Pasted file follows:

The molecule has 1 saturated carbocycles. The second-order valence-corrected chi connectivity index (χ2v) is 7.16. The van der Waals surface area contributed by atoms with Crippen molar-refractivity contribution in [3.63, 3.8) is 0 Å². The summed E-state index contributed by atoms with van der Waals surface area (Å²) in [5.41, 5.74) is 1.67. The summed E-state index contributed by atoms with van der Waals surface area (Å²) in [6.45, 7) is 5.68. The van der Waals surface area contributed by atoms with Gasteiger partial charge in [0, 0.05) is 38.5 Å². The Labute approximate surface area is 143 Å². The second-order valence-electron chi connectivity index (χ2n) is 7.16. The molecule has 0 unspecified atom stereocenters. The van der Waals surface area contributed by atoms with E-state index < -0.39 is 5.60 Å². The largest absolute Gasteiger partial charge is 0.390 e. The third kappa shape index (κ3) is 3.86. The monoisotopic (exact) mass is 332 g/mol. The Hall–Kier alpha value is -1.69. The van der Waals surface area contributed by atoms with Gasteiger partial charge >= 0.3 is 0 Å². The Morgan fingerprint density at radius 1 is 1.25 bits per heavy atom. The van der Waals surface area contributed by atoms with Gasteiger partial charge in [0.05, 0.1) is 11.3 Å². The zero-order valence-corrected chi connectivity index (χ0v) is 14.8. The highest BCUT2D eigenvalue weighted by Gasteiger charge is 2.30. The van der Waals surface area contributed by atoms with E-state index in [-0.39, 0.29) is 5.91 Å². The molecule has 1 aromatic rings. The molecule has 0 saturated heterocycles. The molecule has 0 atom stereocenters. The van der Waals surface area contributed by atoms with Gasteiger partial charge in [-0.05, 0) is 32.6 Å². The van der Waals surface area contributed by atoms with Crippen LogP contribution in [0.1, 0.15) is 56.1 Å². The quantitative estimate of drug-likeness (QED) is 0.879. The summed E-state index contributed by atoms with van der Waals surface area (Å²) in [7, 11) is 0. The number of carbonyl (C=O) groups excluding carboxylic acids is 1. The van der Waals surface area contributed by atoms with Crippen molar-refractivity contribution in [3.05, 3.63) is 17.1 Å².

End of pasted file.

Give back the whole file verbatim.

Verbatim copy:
The molecule has 1 saturated carbocycles. The second-order valence-corrected chi connectivity index (χ2v) is 7.16. The van der Waals surface area contributed by atoms with Crippen molar-refractivity contribution in [3.63, 3.8) is 0 Å². The summed E-state index contributed by atoms with van der Waals surface area (Å²) in [5.41, 5.74) is 1.67. The summed E-state index contributed by atoms with van der Waals surface area (Å²) in [6.45, 7) is 5.68. The van der Waals surface area contributed by atoms with Gasteiger partial charge in [0, 0.05) is 38.5 Å². The Labute approximate surface area is 143 Å². The second-order valence-electron chi connectivity index (χ2n) is 7.16. The molecule has 0 unspecified atom stereocenters. The van der Waals surface area contributed by atoms with E-state index < -0.39 is 5.60 Å². The largest absolute Gasteiger partial charge is 0.390 e. The third kappa shape index (κ3) is 3.86. The monoisotopic (exact) mass is 332 g/mol. The Hall–Kier alpha value is -1.69. The van der Waals surface area contributed by atoms with Gasteiger partial charge >= 0.3 is 0 Å². The Morgan fingerprint density at radius 1 is 1.25 bits per heavy atom. The van der Waals surface area contributed by atoms with Gasteiger partial charge in [0.05, 0.1) is 11.3 Å². The zero-order valence-corrected chi connectivity index (χ0v) is 14.8. The highest BCUT2D eigenvalue weighted by Gasteiger charge is 2.30. The van der Waals surface area contributed by atoms with E-state index in [-0.39, 0.29) is 5.91 Å². The molecule has 1 aromatic rings. The molecule has 0 saturated heterocycles. The molecule has 0 atom stereocenters. The van der Waals surface area contributed by atoms with Gasteiger partial charge in [-0.05, 0) is 32.6 Å². The van der Waals surface area contributed by atoms with Crippen LogP contribution in [0.1, 0.15) is 56.1 Å². The quantitative estimate of drug-likeness (QED) is 0.879. The summed E-state index contributed by atoms with van der Waals surface area (Å²) in [7, 11) is 0. The number of carbonyl (C=O) groups excluding carboxylic acids is 1. The van der Waals surface area contributed by atoms with Crippen molar-refractivity contribution in [3.05, 3.63) is 17.1 Å².